Blink and you would have missed it.

If you had tickets to the women's Wimbledon final you wouldn't have wanted to turn up 10 minutes late because by then the match was already almost halfway gone.

Simona Halep won her second grand slam title on Sunday morning, destroying Serena Williams 6-2 6-2 in the best performance of her career.

Simona Halep dominated Serena Williams in the Wimbledon final. Photo / Getty
Simona Halep dominated Serena Williams in the Wimbledon final. Photo / Getty

Few people have ever done to the American superstar what Halep did on Centre Court, producing the most amazing tennis on the biggest stage of all to claim her second major title and first at the All England Club.

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The world No 7's court coverage was amazing. She showed incredible pace to get to balls most players would never be able to reach, and did more than that, often blasting unthinkable winners from impossible positions on the run.

Williams was a set down before she knew it and despite every effort to bounce back, could not stem the tide as a ruthless Halep surged onwards to claim a memorable victory.

"She literally played out of her mind," Williams said. "Congratulations, Simona.

"It was a little bit like a deer in headlights for me.

"When a player plays that amazing you have to just tip your hat to her."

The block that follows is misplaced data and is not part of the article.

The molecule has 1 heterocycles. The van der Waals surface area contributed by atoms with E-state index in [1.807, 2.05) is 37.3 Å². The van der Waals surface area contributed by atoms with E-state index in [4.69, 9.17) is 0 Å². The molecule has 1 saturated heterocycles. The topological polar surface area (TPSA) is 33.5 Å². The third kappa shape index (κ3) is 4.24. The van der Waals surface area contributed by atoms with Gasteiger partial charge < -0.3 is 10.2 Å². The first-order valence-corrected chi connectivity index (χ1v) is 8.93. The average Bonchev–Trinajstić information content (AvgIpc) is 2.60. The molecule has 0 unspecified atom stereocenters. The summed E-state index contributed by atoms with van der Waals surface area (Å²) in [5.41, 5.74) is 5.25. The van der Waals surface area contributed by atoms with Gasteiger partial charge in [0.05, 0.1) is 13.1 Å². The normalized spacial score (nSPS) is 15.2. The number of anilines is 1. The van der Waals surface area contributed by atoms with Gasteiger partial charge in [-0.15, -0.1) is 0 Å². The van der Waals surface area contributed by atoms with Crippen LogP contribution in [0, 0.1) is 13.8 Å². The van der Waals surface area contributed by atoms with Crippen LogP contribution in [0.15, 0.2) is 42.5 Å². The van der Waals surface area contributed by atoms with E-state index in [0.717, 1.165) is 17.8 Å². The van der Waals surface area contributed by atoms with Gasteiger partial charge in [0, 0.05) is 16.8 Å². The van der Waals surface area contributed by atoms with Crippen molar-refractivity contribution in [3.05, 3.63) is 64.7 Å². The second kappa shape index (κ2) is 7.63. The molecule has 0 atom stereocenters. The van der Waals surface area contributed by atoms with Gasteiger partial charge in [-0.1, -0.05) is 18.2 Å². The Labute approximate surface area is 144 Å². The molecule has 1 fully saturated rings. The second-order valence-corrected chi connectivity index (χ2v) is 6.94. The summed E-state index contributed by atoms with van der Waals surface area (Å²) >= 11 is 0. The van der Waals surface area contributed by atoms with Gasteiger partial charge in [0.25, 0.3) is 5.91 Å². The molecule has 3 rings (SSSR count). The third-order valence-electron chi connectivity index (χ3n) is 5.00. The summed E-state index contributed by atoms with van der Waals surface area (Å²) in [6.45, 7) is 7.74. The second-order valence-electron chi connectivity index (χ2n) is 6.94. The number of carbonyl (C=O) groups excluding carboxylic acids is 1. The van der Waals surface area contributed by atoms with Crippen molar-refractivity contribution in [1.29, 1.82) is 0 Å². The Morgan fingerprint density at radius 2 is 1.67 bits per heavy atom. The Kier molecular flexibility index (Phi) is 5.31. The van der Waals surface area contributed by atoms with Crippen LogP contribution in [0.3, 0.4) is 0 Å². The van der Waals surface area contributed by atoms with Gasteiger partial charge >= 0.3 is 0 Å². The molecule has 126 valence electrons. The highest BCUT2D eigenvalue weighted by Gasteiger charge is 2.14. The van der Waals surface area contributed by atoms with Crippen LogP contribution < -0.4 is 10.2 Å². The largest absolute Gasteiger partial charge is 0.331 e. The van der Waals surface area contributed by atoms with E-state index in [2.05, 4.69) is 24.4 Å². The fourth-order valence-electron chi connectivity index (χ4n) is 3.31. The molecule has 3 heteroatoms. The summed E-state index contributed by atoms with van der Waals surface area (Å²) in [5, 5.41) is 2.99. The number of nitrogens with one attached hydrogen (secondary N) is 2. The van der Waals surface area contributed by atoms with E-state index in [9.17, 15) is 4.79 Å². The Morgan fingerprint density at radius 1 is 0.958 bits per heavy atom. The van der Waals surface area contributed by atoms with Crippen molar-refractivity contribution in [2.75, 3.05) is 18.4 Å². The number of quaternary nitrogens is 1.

If Williams was shocked, so too was everyone else.

Commentators and former players were stunned by Halep's onslaught as she rocketed to a 4-0 lead in just 11 minutes.

Williams managed to get on the board but in 26 minutes she was down a set and half an hour later the match was over.

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The first set demolition took people's breath away and it continued in the second as Halep finished with just three unforced errors to Williams' 26.

"A shocked crowd as well as commentators right now to see it this one-sided," tennis legend John McEnroe said in commentary for the BBC.

"What an unbelievable first set from Halep."

Former British star turned commentator Sam Smith was in awe of Halep's ability to seemingly be everywhere on court as she chased balls like a terrier.

"Her dad and brother (in Halep's box) can hardly believe this start. It's as if Serena's playing two Simona Haleps down the other end," Smith said

Ex-American player Tracy Austin said everyone was "stunned". "It's incredible, so much credit to Halep … she really just took the first set and Serena was so uncomfortable because she is used to dictating play."

BBC 5 Live radio commentator and former British No 1 Annabel Croft added: "It's kind of taken my breath away, to be honest. I didn't expect this to happen."

Halep was adamant she played "the best match of my life" and it wasn't just her who was emotional about achieving a lifelong dream. Her mother, who always hoped her daughter would one day grace the famous grass courts of Wimbledon, was too overwhelmed to even speak.

"She didn't say anything because she was crying," Halep said. "I just hugged her and I kissed her. I knew she's very emotional. I just told her that we'll talk later.